Convergence: The African Evidence?


So this is only a short post today because I have been working the last 8 days in a row. The graph above, taken from the Economist, shows the recent forecasts by the IMF on African economic growth in the next 5 years. What is surprising from this graph is that 7 of the 10 fastest growing economies in the world are forecast to be African over the years 2011-2015. Could this be further evidence of the Solow growth model’s prediction of convergence? This model predicts that poor countries will tend to catch up or converge to the income levels of rich countries in the long run. Put simply, this is because in capital scarce countries an extra unit of capital increases productivity by a larger amount in comparison to a capital rich country. To visualize this, imagine a company with many workers but no machines, the addition of one machine will increase productivity more relative to the addition of that same machine to a workforce which already has many machines – this is known as the law of diminishing returns.

Transfer this to a global scale and in theory the greatest returns to capital investments should be in those countries abundant in labor but with low levels of capital.  Africa seems to be fulfilling this prediction, the graph predicts that Africa will soon overtake Asia as the fastest growing continent, whilst the western industrialized economies struggle. Whilst much of this growth has been attributed mainly to commodity price increases others have argued that the general macroeconomic climate in Africa is improving . An article  by the McKinsey Global Institute suggests that investment is now increasing due to the fact that governments have undertaken macro and micro economic reforms to increase investment. Additionally it argues the ending of many hostilities has enabled political stability and a safer environment for investment both internally and from overseas.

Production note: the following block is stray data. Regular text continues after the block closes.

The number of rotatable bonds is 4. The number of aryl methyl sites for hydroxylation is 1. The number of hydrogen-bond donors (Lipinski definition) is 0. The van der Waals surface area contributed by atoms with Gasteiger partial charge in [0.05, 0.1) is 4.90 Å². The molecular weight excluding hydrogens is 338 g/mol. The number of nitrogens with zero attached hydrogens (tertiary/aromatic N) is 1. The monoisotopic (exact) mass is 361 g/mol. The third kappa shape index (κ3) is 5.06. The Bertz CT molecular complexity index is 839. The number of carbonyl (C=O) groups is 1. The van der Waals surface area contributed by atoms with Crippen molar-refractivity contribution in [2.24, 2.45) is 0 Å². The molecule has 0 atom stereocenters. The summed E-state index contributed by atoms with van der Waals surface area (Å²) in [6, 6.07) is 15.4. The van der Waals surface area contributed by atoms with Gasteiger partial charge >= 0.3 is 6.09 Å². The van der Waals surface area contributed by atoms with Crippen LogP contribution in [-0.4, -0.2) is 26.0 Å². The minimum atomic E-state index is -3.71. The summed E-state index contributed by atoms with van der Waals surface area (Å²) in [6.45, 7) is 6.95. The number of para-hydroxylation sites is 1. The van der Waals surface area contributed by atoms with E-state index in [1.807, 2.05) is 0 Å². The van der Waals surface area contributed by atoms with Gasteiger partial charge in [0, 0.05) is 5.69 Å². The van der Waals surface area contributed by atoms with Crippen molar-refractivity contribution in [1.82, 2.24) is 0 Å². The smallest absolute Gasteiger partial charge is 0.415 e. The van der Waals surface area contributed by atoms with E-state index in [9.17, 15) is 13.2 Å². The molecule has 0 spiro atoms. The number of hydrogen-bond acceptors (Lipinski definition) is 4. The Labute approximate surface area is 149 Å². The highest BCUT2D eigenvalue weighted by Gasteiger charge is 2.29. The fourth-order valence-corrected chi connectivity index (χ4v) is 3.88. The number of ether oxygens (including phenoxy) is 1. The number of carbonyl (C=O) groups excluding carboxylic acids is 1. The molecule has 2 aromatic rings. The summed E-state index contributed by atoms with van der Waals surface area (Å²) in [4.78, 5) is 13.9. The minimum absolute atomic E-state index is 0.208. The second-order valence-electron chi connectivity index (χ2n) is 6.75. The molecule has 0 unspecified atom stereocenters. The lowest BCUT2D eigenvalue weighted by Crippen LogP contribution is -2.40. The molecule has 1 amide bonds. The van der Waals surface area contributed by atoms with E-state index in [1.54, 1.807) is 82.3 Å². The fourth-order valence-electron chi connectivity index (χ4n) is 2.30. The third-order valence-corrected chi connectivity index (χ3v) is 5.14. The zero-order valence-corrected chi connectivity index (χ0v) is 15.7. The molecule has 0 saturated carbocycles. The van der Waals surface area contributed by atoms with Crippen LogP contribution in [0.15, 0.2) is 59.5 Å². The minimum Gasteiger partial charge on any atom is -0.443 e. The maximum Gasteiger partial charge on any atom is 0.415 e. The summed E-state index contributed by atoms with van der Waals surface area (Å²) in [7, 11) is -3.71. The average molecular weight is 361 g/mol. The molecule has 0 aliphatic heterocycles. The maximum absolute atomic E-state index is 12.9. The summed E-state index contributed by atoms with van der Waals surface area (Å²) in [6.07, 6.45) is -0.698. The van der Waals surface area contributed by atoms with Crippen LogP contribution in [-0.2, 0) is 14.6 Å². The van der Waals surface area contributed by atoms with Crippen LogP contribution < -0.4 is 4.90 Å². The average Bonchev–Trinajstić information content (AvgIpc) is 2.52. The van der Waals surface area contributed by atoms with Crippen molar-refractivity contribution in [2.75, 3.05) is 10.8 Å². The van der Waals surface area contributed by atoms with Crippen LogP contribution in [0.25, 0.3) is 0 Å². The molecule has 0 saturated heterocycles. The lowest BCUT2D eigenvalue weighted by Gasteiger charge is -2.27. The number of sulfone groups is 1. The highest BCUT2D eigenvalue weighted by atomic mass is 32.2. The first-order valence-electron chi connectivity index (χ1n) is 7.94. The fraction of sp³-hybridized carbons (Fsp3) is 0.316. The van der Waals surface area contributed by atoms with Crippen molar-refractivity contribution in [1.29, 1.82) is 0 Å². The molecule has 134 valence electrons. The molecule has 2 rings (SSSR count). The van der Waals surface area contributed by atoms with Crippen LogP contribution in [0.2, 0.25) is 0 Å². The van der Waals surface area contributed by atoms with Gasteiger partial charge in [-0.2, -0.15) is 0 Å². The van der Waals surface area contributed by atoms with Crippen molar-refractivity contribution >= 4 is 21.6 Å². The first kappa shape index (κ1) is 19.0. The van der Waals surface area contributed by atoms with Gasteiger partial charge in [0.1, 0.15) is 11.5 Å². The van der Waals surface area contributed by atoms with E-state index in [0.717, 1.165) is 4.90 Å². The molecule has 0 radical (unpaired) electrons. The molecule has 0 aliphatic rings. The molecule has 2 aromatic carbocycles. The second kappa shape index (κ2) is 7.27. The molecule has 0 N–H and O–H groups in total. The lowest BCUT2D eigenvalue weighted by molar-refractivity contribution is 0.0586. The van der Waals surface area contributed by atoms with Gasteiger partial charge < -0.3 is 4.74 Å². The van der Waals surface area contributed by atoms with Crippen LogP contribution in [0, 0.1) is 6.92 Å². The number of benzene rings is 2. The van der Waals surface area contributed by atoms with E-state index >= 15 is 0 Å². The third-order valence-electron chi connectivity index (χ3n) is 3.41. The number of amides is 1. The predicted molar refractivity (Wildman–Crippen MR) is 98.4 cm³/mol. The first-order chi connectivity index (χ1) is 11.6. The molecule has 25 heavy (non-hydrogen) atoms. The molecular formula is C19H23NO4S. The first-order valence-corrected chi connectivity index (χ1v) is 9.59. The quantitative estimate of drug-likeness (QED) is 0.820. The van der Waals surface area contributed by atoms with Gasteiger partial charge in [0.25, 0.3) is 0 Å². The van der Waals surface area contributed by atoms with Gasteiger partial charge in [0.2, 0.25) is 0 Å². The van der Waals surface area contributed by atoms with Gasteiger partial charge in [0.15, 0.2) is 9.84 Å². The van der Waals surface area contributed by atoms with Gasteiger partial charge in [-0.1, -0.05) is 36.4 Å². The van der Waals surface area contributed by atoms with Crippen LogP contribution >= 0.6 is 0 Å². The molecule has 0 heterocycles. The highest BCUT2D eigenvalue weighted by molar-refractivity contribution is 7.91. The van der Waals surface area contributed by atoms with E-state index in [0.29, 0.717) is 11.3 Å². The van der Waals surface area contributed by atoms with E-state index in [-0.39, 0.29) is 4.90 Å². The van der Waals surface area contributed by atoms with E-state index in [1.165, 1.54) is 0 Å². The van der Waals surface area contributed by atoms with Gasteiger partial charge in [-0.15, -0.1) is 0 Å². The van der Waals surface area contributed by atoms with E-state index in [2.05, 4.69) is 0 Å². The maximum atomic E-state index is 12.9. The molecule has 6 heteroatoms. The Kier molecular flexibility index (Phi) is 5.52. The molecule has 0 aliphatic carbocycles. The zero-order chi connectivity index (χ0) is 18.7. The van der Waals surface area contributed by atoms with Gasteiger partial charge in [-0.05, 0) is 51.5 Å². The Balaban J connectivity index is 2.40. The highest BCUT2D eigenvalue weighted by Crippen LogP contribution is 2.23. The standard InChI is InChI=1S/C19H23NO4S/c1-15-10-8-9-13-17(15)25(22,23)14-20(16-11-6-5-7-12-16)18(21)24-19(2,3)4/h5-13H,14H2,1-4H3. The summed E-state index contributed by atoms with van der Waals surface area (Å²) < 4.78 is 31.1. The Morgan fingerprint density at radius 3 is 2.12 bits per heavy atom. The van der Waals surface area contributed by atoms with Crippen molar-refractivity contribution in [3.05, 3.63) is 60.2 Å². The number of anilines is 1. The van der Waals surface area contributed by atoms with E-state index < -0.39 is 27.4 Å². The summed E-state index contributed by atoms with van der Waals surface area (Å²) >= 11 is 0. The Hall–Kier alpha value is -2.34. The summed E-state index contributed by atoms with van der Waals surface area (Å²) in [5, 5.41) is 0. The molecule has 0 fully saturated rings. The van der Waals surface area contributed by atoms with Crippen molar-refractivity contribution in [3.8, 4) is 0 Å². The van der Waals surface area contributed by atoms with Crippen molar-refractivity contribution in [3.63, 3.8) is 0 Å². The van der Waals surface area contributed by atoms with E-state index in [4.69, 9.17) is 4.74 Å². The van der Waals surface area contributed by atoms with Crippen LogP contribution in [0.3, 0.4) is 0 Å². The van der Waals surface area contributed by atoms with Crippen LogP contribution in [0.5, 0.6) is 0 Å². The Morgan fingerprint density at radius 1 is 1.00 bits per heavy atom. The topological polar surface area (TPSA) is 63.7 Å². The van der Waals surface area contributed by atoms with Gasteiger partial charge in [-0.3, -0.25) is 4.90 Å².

However Africa’s continued growth and eventual convergence is dependent on a number of conditions. Firstly many African economies are highly geared to natural resource production. Recovering commodity prices since the 2008 global crisis have been a leading driver of growth in many African economies, however such prices are vulnerable  to collapse and exhibit high levels of volatility.

Secondly many African countries are still lacking the institutional frameworks to sustain long term growth. Corruption, anti-competitive practices and state capture are still rife over the continent and this needs to be addressed. However this is improving with 36 out of 46 governments making it easier to conduct business in their respective countries according to the World Bank.

Lastly climate change may pose a significant challenge to this continuing growth. It is believed that such change is making farmland more arid and wet areas wetter. The world bank forecasts that 9-20% of Africa’s arable land will become less farmable by 2080. Furthermore increased incidences of flooding may cause substantial economic damage. For example in the year 2000 flooding in Mozambique cost the country an estimated $550 million and lowered the national GDP by 1.5 percent.

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